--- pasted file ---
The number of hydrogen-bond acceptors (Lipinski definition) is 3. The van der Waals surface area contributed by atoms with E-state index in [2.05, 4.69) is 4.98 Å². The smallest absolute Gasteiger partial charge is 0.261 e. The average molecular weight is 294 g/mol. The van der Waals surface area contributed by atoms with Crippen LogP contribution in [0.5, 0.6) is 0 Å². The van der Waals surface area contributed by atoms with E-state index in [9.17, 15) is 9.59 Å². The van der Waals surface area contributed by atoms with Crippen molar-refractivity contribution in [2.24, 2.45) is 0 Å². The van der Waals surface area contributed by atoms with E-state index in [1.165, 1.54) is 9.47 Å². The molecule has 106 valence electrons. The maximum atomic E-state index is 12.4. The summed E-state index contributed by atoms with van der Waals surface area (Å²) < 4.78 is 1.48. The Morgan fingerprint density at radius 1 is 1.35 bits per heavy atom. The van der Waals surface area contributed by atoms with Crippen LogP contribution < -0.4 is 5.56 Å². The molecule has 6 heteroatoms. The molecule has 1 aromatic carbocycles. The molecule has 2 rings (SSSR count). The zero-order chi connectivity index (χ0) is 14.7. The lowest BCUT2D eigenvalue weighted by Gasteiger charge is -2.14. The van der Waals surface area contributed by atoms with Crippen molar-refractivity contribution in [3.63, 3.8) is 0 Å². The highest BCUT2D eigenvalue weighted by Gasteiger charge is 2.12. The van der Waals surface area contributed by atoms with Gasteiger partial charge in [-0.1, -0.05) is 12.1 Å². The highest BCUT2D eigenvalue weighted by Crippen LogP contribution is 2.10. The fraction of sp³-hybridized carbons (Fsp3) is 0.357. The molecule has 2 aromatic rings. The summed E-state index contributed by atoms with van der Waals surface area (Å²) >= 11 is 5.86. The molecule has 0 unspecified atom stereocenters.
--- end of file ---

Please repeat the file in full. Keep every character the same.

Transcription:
The number of hydrogen-bond acceptors (Lipinski definition) is 3. The van der Waals surface area contributed by atoms with E-state index in [2.05, 4.69) is 4.98 Å². The smallest absolute Gasteiger partial charge is 0.261 e. The average molecular weight is 294 g/mol. The van der Waals surface area contributed by atoms with Crippen LogP contribution in [0.5, 0.6) is 0 Å². The van der Waals surface area contributed by atoms with E-state index in [9.17, 15) is 9.59 Å². The van der Waals surface area contributed by atoms with Crippen molar-refractivity contribution in [2.24, 2.45) is 0 Å². The van der Waals surface area contributed by atoms with E-state index in [1.165, 1.54) is 9.47 Å². The molecule has 106 valence electrons. The maximum atomic E-state index is 12.4. The summed E-state index contributed by atoms with van der Waals surface area (Å²) < 4.78 is 1.48. The Morgan fingerprint density at radius 1 is 1.35 bits per heavy atom. The van der Waals surface area contributed by atoms with Crippen LogP contribution < -0.4 is 5.56 Å². The molecule has 6 heteroatoms. The molecule has 1 aromatic carbocycles. The molecule has 2 rings (SSSR count). The zero-order chi connectivity index (χ0) is 14.7. The lowest BCUT2D eigenvalue weighted by Gasteiger charge is -2.14. The van der Waals surface area contributed by atoms with Crippen molar-refractivity contribution in [3.63, 3.8) is 0 Å². The highest BCUT2D eigenvalue weighted by Gasteiger charge is 2.12. The van der Waals surface area contributed by atoms with Gasteiger partial charge in [-0.1, -0.05) is 12.1 Å². The highest BCUT2D eigenvalue weighted by Crippen LogP contribution is 2.10. The fraction of sp³-hybridized carbons (Fsp3) is 0.357. The molecule has 2 aromatic rings. The summed E-state index contributed by atoms with van der Waals surface area (Å²) >= 11 is 5.86. The molecule has 0 unspecified atom stereocenters.